If you drop by Collingwood’s Tomboy for a coffee on a Friday or Saturday morning and return after dark, you might do a double take. A piece of red fabric has been strewn over the luminescent, overhanging MILK BAR sign, a DJ is spinning old soul tunes on vinyl by the door and long communal tables, packed with people, have replaced the small lunch set-up along the wall. And something smells incredible. For six weeks, Kerala Foods has taken over Tomboy with a pop-up Indian curry house where the booze pours freely into jars (it is northside) and beautifully spiced food is made to share with friends. A collaboration between Kerala Foods's Mischa Tropp and Emily Wright of Palomino, the concise menu features six curries, a couple of snacks, a dessert and a list of beers (Coopers), wines (Cake) and cocktail jugs that all boast Australian-made spirits.

While you’re deciding on your curries, you can go ahead and order a couple serves of the bhajis to start – deep-fried cauliflower and eggplant pieces in a spiced chickpea batter that must be liberally slathered in the fiery kasoundi being passed up and down the tables.

Although Tropp’s dishes are influenced by his mother, who grew up in Kerala in southern India, he is driven by experimentation and the desire to learn more about Indian cuisine. “I think there are a lot of different vegetables and things that aren’t being used in Indian cuisine that a lot of people haven’t tried. Things like bitter gourd, okra, amaranth; there’s lots of things to play with, but in Australia not many people are aware of it. And even I am only aware of a little bit of it. There’s a lot more to discover,” Tropp says.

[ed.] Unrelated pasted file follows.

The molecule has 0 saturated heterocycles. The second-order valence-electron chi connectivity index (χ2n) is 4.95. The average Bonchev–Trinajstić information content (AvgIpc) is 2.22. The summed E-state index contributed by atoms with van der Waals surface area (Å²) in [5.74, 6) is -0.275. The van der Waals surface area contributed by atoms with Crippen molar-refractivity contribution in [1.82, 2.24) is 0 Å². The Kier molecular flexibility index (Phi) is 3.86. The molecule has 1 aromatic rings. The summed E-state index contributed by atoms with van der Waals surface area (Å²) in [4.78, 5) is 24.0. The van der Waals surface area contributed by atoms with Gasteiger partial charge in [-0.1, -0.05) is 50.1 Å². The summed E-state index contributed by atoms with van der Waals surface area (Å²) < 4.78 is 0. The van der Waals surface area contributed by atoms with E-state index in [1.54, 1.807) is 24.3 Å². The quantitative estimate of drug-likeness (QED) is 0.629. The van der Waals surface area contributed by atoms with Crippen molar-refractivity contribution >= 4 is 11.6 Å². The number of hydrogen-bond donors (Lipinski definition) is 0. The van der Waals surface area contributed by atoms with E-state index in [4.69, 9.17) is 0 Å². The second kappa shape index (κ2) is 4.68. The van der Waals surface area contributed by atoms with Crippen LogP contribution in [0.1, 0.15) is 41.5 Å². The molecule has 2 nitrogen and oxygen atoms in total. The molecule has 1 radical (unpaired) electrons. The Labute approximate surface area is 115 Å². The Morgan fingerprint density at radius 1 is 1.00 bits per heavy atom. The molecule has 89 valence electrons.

After the karahis have been scraped clean and the wine bottles emptied, you can finish up with a couple of scoops of the saffron, rosemary and coconut ice cream – an acquired taste to be sure, but one that is easily acquired after a couple of spoonfuls.

After the onslaught of Mexican and Vietnamese hawker food flooding the dining scene over the past couple of years, it’s refreshing and exciting to see Indian food – a reliable go-to for suburban takeaway – enter an experimental and fashionable sphere, something we haven’t seen much of since Tonka opened in March earlier this year.

It looks like the pop-up is a kind of experiment for Tropp, who is currently working on his aspiration of setting up at night markets and music festivals and maybe even opening his own permanent dosa bar sometime in the future. Considering how the first weekend has gone at Tomboy, we’ll be looking forward to seeing the dosas take on the tacos.

Tomboy Hosts Kerala every Friday and Saturday from 6:30pm to 1am until October 12. No bookings, cash only. Takeaway available.

tomboymelbourne.com.au